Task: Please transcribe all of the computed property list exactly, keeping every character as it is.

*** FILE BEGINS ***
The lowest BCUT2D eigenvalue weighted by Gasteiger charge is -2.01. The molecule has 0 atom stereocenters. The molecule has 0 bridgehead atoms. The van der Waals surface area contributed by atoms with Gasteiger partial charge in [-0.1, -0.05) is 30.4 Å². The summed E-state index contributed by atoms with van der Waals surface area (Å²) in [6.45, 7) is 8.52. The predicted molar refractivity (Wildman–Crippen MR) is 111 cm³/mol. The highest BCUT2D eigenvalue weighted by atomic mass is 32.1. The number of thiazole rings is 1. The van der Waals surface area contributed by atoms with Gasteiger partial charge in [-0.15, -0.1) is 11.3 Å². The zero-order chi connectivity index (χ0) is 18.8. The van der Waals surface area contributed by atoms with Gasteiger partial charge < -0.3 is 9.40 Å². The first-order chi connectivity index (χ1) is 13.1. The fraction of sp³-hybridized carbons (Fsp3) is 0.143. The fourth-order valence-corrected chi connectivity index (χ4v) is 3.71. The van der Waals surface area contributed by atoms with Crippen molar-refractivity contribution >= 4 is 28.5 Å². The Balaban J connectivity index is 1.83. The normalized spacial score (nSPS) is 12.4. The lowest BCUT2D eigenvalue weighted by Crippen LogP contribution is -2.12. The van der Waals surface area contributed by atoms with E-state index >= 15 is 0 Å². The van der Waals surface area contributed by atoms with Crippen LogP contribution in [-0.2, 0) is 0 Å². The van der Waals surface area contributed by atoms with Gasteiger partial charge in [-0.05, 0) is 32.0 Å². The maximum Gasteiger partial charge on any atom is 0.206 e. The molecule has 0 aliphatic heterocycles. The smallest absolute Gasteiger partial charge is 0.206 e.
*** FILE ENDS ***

The lowest BCUT2D eigenvalue weighted by Gasteiger charge is -2.01. The molecule has 0 atom stereocenters. The molecule has 0 bridgehead atoms. The van der Waals surface area contributed by atoms with Gasteiger partial charge in [-0.1, -0.05) is 30.4 Å². The summed E-state index contributed by atoms with van der Waals surface area (Å²) in [6.45, 7) is 8.52. The predicted molar refractivity (Wildman–Crippen MR) is 111 cm³/mol. The highest BCUT2D eigenvalue weighted by atomic mass is 32.1. The number of thiazole rings is 1. The van der Waals surface area contributed by atoms with Gasteiger partial charge in [-0.15, -0.1) is 11.3 Å². The zero-order chi connectivity index (χ0) is 18.8. The van der Waals surface area contributed by atoms with Gasteiger partial charge < -0.3 is 9.40 Å². The first-order chi connectivity index (χ1) is 13.1. The fraction of sp³-hybridized carbons (Fsp3) is 0.143. The fourth-order valence-corrected chi connectivity index (χ4v) is 3.71. The van der Waals surface area contributed by atoms with Crippen molar-refractivity contribution >= 4 is 28.5 Å². The Balaban J connectivity index is 1.83. The normalized spacial score (nSPS) is 12.4. The lowest BCUT2D eigenvalue weighted by Crippen LogP contribution is -2.12. The van der Waals surface area contributed by atoms with E-state index >= 15 is 0 Å². The van der Waals surface area contributed by atoms with Crippen LogP contribution in [-0.2, 0) is 0 Å². The van der Waals surface area contributed by atoms with Gasteiger partial charge in [-0.05, 0) is 32.0 Å². The maximum Gasteiger partial charge on any atom is 0.206 e. The molecule has 0 aliphatic heterocycles. The smallest absolute Gasteiger partial charge is 0.206 e.